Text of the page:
Sticky Fingaz - [Blacktrash] The Autobiography of Kirk JonesOnyx member Sticky Fingaz (real name Kirk Jones) released his first solo album in 2001 on Universal Records. The concept of the album was to showcase the life of fictional charecter Kirk Jones:

1. Intro 

Sets the stage to the album concept with the Universal Pictures “Feature Presentation” sound. Skit explains Kirk Jones being released from prison. He shows up at an old homies house and they decide to head out to celebrate.

2. Come On – Production: Self 

One of the best tracks on the album, it’s a grimy hardcore pump you up style track. The sound brings you into the club with Kirk Jones. “Oh you ain’t know/ Sticky Fingaz went solo” are the first words on the album and sets the stage for the griminess of the album. Lyrics are straight fire, production is bangin. In the track Kirk runs into an old beef, he tries to get his boy to back him but the friend won’t. He instead gives Kirk Jones a gun.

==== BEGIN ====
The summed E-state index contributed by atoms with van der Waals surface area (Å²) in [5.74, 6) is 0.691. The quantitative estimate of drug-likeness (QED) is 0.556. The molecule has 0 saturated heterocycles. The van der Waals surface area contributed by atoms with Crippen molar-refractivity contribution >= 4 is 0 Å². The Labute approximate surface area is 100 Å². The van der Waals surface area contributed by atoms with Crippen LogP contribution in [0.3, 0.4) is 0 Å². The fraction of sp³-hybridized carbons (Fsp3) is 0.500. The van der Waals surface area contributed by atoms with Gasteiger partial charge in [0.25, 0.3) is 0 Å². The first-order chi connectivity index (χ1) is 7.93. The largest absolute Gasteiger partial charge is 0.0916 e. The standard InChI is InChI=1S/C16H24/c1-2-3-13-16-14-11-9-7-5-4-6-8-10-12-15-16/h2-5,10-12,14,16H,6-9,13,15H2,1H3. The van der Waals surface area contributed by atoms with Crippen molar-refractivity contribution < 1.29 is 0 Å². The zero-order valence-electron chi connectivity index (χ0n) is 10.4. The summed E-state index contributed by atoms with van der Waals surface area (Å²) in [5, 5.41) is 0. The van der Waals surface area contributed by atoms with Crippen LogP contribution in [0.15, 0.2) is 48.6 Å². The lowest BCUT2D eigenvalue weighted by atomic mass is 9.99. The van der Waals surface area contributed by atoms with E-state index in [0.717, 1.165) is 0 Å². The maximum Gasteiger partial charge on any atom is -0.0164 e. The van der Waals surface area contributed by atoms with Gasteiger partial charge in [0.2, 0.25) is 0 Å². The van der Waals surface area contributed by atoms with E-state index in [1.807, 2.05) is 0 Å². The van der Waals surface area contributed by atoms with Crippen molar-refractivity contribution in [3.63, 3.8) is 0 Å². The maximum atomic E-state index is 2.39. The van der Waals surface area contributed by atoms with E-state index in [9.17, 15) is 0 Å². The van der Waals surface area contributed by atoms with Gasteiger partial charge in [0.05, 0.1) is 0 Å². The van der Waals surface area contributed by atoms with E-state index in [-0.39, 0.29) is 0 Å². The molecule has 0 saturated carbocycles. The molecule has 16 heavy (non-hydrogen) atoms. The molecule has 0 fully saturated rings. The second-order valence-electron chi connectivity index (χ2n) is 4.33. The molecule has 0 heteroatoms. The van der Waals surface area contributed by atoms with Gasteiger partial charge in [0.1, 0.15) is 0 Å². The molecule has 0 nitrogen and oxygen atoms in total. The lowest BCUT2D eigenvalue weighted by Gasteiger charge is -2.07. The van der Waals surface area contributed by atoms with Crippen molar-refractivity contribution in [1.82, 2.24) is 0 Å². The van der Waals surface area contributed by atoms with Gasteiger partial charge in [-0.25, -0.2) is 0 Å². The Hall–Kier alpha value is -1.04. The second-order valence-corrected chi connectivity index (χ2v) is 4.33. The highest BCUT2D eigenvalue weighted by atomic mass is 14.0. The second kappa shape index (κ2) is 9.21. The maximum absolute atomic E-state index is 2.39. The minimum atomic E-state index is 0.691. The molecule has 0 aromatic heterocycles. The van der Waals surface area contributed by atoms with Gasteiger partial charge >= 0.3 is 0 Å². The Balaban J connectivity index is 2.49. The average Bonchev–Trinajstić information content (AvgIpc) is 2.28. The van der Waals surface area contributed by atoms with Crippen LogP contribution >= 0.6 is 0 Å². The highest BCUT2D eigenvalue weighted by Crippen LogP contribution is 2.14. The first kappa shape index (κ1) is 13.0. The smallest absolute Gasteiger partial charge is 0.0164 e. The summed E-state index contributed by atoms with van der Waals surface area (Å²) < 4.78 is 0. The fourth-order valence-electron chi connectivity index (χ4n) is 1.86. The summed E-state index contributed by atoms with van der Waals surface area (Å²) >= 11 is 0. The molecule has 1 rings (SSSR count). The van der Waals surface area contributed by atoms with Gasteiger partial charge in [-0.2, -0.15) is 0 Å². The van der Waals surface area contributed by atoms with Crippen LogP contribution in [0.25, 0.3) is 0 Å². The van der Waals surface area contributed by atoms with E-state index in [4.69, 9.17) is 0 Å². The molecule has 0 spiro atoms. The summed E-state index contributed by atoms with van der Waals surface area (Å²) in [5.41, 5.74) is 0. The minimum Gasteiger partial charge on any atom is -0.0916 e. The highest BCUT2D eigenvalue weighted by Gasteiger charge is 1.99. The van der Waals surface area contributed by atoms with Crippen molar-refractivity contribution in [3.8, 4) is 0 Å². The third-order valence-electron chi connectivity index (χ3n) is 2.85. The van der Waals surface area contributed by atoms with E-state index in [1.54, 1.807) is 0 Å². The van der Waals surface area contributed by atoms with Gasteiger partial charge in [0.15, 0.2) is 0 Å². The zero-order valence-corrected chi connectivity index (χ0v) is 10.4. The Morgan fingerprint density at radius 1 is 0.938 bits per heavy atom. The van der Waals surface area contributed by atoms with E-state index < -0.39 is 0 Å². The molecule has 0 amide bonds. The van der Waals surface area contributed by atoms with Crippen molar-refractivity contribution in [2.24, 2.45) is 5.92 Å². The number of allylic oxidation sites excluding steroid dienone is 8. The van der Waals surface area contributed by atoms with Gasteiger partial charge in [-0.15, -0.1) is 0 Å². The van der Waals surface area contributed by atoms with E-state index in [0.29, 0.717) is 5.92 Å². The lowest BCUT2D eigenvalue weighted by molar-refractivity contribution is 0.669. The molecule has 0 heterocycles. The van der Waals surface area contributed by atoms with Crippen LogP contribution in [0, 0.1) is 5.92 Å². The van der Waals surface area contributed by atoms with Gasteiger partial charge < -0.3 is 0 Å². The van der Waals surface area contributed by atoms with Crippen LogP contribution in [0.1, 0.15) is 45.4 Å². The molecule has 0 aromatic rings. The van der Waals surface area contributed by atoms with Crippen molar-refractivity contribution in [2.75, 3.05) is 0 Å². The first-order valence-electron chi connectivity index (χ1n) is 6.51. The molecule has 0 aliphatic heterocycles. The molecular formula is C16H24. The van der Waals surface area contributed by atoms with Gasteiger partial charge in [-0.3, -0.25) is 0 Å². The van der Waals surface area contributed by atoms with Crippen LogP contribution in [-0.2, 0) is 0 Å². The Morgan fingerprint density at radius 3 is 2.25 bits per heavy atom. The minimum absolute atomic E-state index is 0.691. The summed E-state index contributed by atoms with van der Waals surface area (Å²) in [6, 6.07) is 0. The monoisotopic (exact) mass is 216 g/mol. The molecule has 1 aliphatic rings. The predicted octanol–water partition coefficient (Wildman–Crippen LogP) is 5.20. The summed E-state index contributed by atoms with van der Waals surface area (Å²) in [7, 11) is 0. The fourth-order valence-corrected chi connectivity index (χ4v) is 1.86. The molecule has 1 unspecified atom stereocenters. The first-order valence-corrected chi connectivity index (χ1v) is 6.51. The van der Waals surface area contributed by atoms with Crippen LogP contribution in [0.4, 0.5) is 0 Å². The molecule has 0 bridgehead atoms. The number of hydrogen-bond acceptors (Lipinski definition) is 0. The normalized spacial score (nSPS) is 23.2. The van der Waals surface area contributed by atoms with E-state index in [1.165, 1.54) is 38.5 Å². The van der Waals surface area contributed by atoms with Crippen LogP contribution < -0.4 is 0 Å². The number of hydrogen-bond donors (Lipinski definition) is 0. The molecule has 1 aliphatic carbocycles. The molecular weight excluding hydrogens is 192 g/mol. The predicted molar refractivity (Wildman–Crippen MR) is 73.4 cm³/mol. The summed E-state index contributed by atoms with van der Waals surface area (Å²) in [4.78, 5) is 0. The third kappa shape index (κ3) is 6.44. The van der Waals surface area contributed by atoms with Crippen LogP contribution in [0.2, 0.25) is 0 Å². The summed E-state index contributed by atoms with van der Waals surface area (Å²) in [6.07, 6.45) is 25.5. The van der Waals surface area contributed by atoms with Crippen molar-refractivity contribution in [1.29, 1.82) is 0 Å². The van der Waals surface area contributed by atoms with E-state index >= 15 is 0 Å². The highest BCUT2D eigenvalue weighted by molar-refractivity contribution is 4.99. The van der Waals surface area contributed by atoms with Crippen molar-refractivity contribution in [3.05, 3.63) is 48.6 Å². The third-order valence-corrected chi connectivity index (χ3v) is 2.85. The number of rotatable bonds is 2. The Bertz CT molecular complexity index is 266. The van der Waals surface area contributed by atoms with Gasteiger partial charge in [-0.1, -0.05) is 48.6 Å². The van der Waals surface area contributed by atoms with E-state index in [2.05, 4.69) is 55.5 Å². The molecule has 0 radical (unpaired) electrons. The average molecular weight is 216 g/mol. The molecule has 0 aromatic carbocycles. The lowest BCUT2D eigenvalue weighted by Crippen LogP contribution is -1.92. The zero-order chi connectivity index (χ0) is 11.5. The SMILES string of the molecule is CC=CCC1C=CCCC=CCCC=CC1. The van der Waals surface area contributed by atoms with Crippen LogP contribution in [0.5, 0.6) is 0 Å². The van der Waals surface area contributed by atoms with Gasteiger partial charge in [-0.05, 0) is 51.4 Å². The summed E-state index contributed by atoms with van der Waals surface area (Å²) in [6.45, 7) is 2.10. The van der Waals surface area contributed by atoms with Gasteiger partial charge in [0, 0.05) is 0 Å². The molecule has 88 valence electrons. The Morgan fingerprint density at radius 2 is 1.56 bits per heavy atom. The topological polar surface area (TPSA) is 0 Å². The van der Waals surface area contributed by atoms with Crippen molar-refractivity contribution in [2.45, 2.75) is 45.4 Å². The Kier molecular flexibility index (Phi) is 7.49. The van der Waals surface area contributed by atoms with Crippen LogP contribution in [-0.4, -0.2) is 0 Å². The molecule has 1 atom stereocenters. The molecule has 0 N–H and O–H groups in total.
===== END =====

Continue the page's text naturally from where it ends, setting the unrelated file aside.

3. My Dogz Iz My Gunz – Production: Joe Naughty

A track about guns being a man’s best friend, after his boy won’t back him outside the club. Black Child lays down a nice verse to complement the dark track.

4. Not Die’n – Production: Self 

After the beef outside the club, Kirk Jones is shot. He refuses to go out like that and feels invincible in the track. Nice track with hard lyrics, the song also brings you into the mindstate of Kirk Jones. Bangin hard track.

5. Kirk Jones Conscience

Omar Epps narrates the flow of thought through the mind of Kirk Jones while he smokes some weed 2 weeks after the shooting. It blends into a skit of Kirk finding his place robbed on Christmas Eve.

6. Money Talks ft. Raekwon – Production: Rockwilder